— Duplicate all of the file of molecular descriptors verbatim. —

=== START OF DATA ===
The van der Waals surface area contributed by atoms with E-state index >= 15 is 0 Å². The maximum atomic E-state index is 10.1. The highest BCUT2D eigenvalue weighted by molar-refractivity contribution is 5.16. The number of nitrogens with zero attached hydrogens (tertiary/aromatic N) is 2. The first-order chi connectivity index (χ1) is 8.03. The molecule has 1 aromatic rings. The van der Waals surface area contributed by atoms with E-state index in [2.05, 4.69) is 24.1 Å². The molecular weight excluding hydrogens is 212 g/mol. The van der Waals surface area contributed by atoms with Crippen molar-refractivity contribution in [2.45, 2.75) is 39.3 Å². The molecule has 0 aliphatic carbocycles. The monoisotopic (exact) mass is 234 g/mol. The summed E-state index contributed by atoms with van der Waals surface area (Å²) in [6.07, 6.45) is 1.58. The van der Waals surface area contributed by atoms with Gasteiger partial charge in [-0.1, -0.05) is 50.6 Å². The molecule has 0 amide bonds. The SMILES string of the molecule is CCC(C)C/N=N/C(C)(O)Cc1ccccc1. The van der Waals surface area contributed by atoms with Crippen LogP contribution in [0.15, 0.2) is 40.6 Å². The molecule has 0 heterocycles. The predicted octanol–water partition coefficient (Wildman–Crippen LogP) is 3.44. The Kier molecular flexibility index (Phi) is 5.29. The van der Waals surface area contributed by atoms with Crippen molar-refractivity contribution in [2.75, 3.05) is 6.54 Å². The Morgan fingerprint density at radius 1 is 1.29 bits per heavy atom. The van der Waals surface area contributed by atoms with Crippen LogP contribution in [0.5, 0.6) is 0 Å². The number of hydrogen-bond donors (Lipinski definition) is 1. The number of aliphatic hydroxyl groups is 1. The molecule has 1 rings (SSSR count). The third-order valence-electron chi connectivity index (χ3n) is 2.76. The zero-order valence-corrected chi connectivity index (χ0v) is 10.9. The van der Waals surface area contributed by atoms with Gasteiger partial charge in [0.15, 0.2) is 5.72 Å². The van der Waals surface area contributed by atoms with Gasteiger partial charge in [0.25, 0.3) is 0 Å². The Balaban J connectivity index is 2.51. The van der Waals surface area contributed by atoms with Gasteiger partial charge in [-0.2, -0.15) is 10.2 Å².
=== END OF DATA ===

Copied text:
The van der Waals surface area contributed by atoms with E-state index >= 15 is 0 Å². The maximum atomic E-state index is 10.1. The highest BCUT2D eigenvalue weighted by molar-refractivity contribution is 5.16. The number of nitrogens with zero attached hydrogens (tertiary/aromatic N) is 2. The first-order chi connectivity index (χ1) is 8.03. The molecule has 1 aromatic rings. The van der Waals surface area contributed by atoms with E-state index in [2.05, 4.69) is 24.1 Å². The molecular weight excluding hydrogens is 212 g/mol. The van der Waals surface area contributed by atoms with Crippen molar-refractivity contribution in [2.45, 2.75) is 39.3 Å². The molecule has 0 aliphatic carbocycles. The monoisotopic (exact) mass is 234 g/mol. The summed E-state index contributed by atoms with van der Waals surface area (Å²) in [6.07, 6.45) is 1.58. The van der Waals surface area contributed by atoms with Gasteiger partial charge in [-0.1, -0.05) is 50.6 Å². The molecule has 0 amide bonds. The SMILES string of the molecule is CCC(C)C/N=N/C(C)(O)Cc1ccccc1. The van der Waals surface area contributed by atoms with Crippen LogP contribution in [0.15, 0.2) is 40.6 Å². The molecule has 0 heterocycles. The predicted octanol–water partition coefficient (Wildman–Crippen LogP) is 3.44. The Kier molecular flexibility index (Phi) is 5.29. The van der Waals surface area contributed by atoms with Crippen molar-refractivity contribution in [2.75, 3.05) is 6.54 Å². The Morgan fingerprint density at radius 1 is 1.29 bits per heavy atom. The van der Waals surface area contributed by atoms with Crippen LogP contribution in [0.5, 0.6) is 0 Å². The number of hydrogen-bond donors (Lipinski definition) is 1. The number of aliphatic hydroxyl groups is 1. The molecule has 1 rings (SSSR count). The third-order valence-electron chi connectivity index (χ3n) is 2.76. The zero-order valence-corrected chi connectivity index (χ0v) is 10.9. The van der Waals surface area contributed by atoms with Gasteiger partial charge in [0.15, 0.2) is 5.72 Å². The van der Waals surface area contributed by atoms with Gasteiger partial charge in [0.25, 0.3) is 0 Å². The Balaban J connectivity index is 2.51. The van der Waals surface area contributed by atoms with Gasteiger partial charge in [-0.2, -0.15) is 10.2 Å².